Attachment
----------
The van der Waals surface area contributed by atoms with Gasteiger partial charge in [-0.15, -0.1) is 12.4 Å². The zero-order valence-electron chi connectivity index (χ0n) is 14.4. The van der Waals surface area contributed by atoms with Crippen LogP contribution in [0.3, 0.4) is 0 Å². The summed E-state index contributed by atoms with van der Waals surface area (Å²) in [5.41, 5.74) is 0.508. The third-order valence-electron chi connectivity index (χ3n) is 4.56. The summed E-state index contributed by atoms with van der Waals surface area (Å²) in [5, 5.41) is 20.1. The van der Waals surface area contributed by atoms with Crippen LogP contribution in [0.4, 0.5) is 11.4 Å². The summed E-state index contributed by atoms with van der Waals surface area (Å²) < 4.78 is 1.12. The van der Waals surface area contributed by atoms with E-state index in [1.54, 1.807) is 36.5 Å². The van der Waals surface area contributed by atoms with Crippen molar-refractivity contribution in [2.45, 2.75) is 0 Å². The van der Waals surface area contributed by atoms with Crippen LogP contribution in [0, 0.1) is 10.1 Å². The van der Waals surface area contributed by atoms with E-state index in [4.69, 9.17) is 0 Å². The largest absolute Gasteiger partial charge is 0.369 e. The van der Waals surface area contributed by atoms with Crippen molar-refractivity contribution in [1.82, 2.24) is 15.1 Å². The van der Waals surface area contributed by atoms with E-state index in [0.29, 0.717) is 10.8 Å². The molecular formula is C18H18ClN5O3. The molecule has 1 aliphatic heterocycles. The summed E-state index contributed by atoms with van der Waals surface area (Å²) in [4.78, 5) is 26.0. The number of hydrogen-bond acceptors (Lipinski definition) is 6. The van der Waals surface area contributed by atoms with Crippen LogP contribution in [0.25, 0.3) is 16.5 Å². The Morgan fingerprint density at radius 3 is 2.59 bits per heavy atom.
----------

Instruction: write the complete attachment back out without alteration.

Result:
The van der Waals surface area contributed by atoms with Gasteiger partial charge in [-0.15, -0.1) is 12.4 Å². The zero-order valence-electron chi connectivity index (χ0n) is 14.4. The van der Waals surface area contributed by atoms with Crippen LogP contribution in [0.3, 0.4) is 0 Å². The summed E-state index contributed by atoms with van der Waals surface area (Å²) in [5.41, 5.74) is 0.508. The third-order valence-electron chi connectivity index (χ3n) is 4.56. The summed E-state index contributed by atoms with van der Waals surface area (Å²) in [5, 5.41) is 20.1. The van der Waals surface area contributed by atoms with Crippen LogP contribution in [0.4, 0.5) is 11.4 Å². The summed E-state index contributed by atoms with van der Waals surface area (Å²) < 4.78 is 1.12. The van der Waals surface area contributed by atoms with E-state index in [1.54, 1.807) is 36.5 Å². The van der Waals surface area contributed by atoms with Crippen molar-refractivity contribution in [2.45, 2.75) is 0 Å². The van der Waals surface area contributed by atoms with Crippen LogP contribution in [0, 0.1) is 10.1 Å². The van der Waals surface area contributed by atoms with E-state index in [4.69, 9.17) is 0 Å². The largest absolute Gasteiger partial charge is 0.369 e. The van der Waals surface area contributed by atoms with Crippen molar-refractivity contribution in [1.82, 2.24) is 15.1 Å². The van der Waals surface area contributed by atoms with E-state index in [0.29, 0.717) is 10.8 Å². The molecular formula is C18H18ClN5O3. The molecule has 1 aliphatic heterocycles. The summed E-state index contributed by atoms with van der Waals surface area (Å²) in [4.78, 5) is 26.0. The number of hydrogen-bond acceptors (Lipinski definition) is 6. The van der Waals surface area contributed by atoms with Crippen LogP contribution in [0.25, 0.3) is 16.5 Å². The Morgan fingerprint density at radius 3 is 2.59 bits per heavy atom.